Any trial lawyer will tell you that juries are unpredictable. As a prosecutor, we know that the only guarantee at a trial is that there are no guarantees. As the State, we are asking twelve people with their own experiences, biases, and personalities to agree that we presented evidence that a defendant is guilty of the crime charged beyond a reasonable doubt. Sometimes, I have felt that a jury would convict, only to be told that the defendant was found not guilty. Other times, I was wavering about what a jury might do and pleased to find that the defendant was found guilty on all charges. You never know what will happen and every time I talk to a victim or their family, I remind them of that.

As prosecutors prepare a case for trial, there are many cases that we dismiss. Ethically, we cannot take a case to trial unless we believe 100% that the defendant is guilty of the crime. Many of you will never see how many cases we “screen” or dismiss because we cannot prove the case. This is a very important part of our job. It also means, that when we are trying a case, we very much are invested in it and believe in it. After the trial, we leave it in the hands of a jury to determine whether the defendant is guilty or not guilty. Waiting on the verdict is the most stressful part of a trial. When the jurors file out of the jury room with the verdict form in hand, my heart always seems like it’s going to pound out of my chest. But you have to sit there and wait to hear the words “guilty” or “not guilty.” We, the State pray for the word, “guilty.”

But what happens when a jury gets it “wrong?” “Wrong” in the opinion of the State, or me. What happens when a jury finds a defendant not guilty where we felt there was sufficient evidence to prove his or her guilt? The defendant walks free. They leave the courtroom and can go back to their life. There are absolutely no restrictions on a defendant upon a not guilty verdict.

What happens to the victim or their family after a not guilty verdict? In a case of murder, they may still have the option to pursue a civil case against the defendant, but this only involves a claim for money.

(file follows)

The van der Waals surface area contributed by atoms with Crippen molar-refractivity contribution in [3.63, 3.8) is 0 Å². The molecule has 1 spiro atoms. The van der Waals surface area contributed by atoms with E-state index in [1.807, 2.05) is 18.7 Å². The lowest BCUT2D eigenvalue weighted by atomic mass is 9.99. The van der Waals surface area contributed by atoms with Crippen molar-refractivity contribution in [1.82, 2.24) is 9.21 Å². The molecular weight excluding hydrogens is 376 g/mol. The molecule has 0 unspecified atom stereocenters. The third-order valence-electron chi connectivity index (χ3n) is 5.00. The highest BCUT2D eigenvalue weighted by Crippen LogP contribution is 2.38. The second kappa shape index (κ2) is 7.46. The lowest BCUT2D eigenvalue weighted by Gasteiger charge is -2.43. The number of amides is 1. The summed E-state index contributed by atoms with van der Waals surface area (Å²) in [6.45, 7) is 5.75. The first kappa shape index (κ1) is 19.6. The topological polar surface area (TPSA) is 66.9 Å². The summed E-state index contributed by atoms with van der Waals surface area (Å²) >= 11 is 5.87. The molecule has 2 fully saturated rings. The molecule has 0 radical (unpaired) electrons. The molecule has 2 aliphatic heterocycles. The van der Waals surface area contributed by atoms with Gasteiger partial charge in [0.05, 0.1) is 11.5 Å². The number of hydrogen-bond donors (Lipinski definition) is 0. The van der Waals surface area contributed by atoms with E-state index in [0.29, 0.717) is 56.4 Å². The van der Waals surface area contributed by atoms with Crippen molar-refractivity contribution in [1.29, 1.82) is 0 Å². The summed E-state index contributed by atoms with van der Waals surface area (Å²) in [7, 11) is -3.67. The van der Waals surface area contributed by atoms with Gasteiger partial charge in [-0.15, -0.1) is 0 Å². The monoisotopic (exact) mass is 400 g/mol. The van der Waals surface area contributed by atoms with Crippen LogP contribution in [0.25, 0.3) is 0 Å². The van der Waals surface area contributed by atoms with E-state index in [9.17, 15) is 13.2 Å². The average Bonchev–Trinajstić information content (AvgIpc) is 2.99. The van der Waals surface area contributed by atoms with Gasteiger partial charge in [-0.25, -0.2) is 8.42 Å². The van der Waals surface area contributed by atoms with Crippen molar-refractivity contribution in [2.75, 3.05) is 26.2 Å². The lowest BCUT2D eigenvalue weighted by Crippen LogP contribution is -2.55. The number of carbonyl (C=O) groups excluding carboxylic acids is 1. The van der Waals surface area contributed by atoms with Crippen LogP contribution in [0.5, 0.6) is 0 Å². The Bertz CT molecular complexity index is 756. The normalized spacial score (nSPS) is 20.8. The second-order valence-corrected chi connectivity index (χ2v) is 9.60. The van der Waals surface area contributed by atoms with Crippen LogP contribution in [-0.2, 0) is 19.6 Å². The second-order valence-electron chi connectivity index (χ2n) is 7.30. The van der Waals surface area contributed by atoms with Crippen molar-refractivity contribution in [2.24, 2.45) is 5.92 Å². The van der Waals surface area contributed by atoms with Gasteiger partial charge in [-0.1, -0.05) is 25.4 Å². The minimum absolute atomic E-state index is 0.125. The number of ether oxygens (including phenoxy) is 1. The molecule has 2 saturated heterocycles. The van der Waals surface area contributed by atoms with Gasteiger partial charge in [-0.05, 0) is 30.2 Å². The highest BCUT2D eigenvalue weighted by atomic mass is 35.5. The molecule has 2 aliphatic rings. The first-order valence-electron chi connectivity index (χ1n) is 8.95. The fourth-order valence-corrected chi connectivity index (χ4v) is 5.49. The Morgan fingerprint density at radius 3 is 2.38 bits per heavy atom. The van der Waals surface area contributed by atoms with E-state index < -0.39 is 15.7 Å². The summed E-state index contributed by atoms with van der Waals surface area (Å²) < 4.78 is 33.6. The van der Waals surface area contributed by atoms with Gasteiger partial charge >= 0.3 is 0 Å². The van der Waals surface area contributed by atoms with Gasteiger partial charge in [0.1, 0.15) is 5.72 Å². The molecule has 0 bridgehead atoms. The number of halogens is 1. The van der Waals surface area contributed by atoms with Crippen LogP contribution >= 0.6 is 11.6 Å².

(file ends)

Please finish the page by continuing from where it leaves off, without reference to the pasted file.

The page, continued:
They must still face the prospect of having to see the person out in public. In a case or child molestation, once the defendant is acquitted, there is nothing to stop the alleged abuser from coming back around to see the child. As a prosecutor, your worst nightmare is that you were unable to convince a jury to convict someone, and they go on to reoffend.

The law also prohibits a defendant from being tried again for the same crime.

The prohibition on “double jeopardy,” enshrined in our Constitution, ensures that a person would not have to face an endless string of trials for the same crime until they are convicted. This means that the stakes of a trial are very high for both the State and the defendant. Unlike the Defendant, the State has very few grounds to appeal anything that happens during a trial. If there is an error in how the trial is conducted, the defendant gets the benefit of this error, but the State does not. And it certainly should be this way, as the fundamental right to one’s liberty should not be taken away by the State without numerous protections. Our justice system can be imperfect, but it works.

As my offices enter another week of trial, I remind my team that trial work is challenging and fraught with mental and emotional stakes. And that I am proud to fight along side prosecutors who want to protect victims and our community. While we might not always agree with a jury’s decision, we respect it and prepare ourselves for the next challenge. Until next time, stay safe and be kind to one another.

Marie Broder is the Griffin Judicial Circuit District Attorney.